Here's the introduction ad chapters 1 & 2. I would love to hear what you think! Launch date is June 1st
Was there anything I could do to stop my son’s homosexuality? When did I know my son was gay? What made him that way? I've witnessed the desperation in the eyes of fathers, from all walks of life, who have pulled me aside, away from listening ears, wanting to know the answers to their questions, analyzing the possibilities of why their son might be gay, some weren’t even sure that their sons were gay.
Mothers seem to be more liberal about their son’s decisions to choose what makes them happy in life, and most importantly, "who" they share their lives with. However, for fathers, nine times out of ten, the topic is taboo. Especially the fathers who I've met in Federal prison or on the opposite end of the spectrum working with celebrities in the entertainment business.
I can tell you this though, I never thought I would write a book and never a book on a topic like this, but life is funny that way. I found myself raising a son at 18 years old; I was still a kid myself, with a baby boy headed down that taboo highway. I was confused, frustrated, and angry at the world. "Why me?" I often thought in those early days... “Why has life thrown me this crazy curve ball?”
Back then it wasn't so easy to talk to my friends about my son’s odd behavior, some things you just didn't talk about it. So I struggled alone, doing everything I could to stop the unstoppable because I wanted a son who would grow to be a man like me. I wanted a son that had lots girlfriends and would one day save up three months’ salary at his very manly job and place an engagement ring on the finger of the woman who stole his heart, his beautiful future wife, not some... "Life Partner”.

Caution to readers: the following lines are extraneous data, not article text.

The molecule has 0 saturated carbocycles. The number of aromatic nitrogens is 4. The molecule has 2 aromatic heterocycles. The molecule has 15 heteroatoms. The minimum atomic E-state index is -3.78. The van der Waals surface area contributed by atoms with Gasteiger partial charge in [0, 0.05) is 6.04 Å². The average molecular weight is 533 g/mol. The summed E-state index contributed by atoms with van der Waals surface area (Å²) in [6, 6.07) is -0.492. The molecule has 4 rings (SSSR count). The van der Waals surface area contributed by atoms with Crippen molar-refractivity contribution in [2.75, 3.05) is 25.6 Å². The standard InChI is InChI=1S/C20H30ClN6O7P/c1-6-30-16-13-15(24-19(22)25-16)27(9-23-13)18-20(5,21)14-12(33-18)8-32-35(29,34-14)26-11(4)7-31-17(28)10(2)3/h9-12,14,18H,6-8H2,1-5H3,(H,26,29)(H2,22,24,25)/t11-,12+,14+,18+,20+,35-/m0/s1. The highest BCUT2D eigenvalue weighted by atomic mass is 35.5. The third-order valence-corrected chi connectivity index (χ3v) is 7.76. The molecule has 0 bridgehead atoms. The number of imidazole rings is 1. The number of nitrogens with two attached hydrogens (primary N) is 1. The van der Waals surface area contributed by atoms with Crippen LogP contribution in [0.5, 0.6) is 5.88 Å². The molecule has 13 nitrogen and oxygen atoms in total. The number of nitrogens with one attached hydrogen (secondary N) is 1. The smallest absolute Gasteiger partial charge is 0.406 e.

Back then, with my limited knowledge of being gay, I would picture a pervert, infected with AIDS that molested little boys, because isn't that what homosexuals do? In the crowd I hung out with I wasn't the only person to think that way. If Drew chose that path, I was fully prepared to relinquish any and every association I had with him.
I know what you’re thinking. How could you feel that way about your own son, gay or not?
I had a tough mindset, even being a teen-aged dad. I thought that I could at least solve the problem for the both of us. If he hated me he wouldn’t want to see me, which was cool with me. I didn’t want to see him walking around with a limp wrist anyway. I was at a crossroad without a compass, with no one to advise me on such an unorthodox situation.
Didn't most fathers disassociate themselves from their child, once they found out that they were going to like men?
I pushed back the wall, my son’s gay future, with both hands, fighting, cursing, and questioning both God and my sanity. I'm old school and hard-headed with the way I think, believing I could change what was meant to be.
My experience should help any person that has someone in his or her life that lives differently, specifically if that person is your gay or lesbian child. Stereotypes attached to homosexuality have a staggering effect on society. I retained many of those stereotypes, I used derogatory terms, made queer jokes and laughed openly at any one living the alternative lifestyle. Ironically, the Universe thought it was appropriate to put me in the situation of having a gay son. Me... Eddie Wright... Street Entrepreneur... Ladies’ man and hustler.